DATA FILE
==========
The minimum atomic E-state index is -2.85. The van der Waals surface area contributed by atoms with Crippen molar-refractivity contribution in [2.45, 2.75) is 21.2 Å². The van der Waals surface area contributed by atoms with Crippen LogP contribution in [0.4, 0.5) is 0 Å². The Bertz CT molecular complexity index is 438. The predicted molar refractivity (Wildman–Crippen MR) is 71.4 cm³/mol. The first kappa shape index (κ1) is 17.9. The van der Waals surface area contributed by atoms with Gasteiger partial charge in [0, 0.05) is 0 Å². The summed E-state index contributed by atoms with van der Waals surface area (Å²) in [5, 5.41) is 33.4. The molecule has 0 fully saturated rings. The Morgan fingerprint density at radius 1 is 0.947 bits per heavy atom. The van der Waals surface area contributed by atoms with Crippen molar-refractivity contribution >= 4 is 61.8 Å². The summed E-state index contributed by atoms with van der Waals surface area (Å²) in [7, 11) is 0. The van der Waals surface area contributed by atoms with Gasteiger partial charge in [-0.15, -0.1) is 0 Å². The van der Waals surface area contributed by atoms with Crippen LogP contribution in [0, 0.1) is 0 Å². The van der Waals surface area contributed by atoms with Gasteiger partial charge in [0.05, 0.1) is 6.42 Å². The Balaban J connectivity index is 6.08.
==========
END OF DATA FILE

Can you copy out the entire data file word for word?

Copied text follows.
The minimum atomic E-state index is -2.85. The van der Waals surface area contributed by atoms with Crippen molar-refractivity contribution in [2.45, 2.75) is 21.2 Å². The van der Waals surface area contributed by atoms with Crippen LogP contribution in [0.4, 0.5) is 0 Å². The Bertz CT molecular complexity index is 438. The predicted molar refractivity (Wildman–Crippen MR) is 71.4 cm³/mol. The first kappa shape index (κ1) is 17.9. The van der Waals surface area contributed by atoms with Gasteiger partial charge in [0, 0.05) is 0 Å². The summed E-state index contributed by atoms with van der Waals surface area (Å²) in [5, 5.41) is 33.4. The molecule has 0 fully saturated rings. The Morgan fingerprint density at radius 1 is 0.947 bits per heavy atom. The van der Waals surface area contributed by atoms with Crippen molar-refractivity contribution >= 4 is 61.8 Å². The summed E-state index contributed by atoms with van der Waals surface area (Å²) in [7, 11) is 0. The van der Waals surface area contributed by atoms with Gasteiger partial charge in [-0.15, -0.1) is 0 Å². The van der Waals surface area contributed by atoms with Crippen LogP contribution in [0, 0.1) is 0 Å². The van der Waals surface area contributed by atoms with Gasteiger partial charge in [0.05, 0.1) is 6.42 Å². The Balaban J connectivity index is 6.08.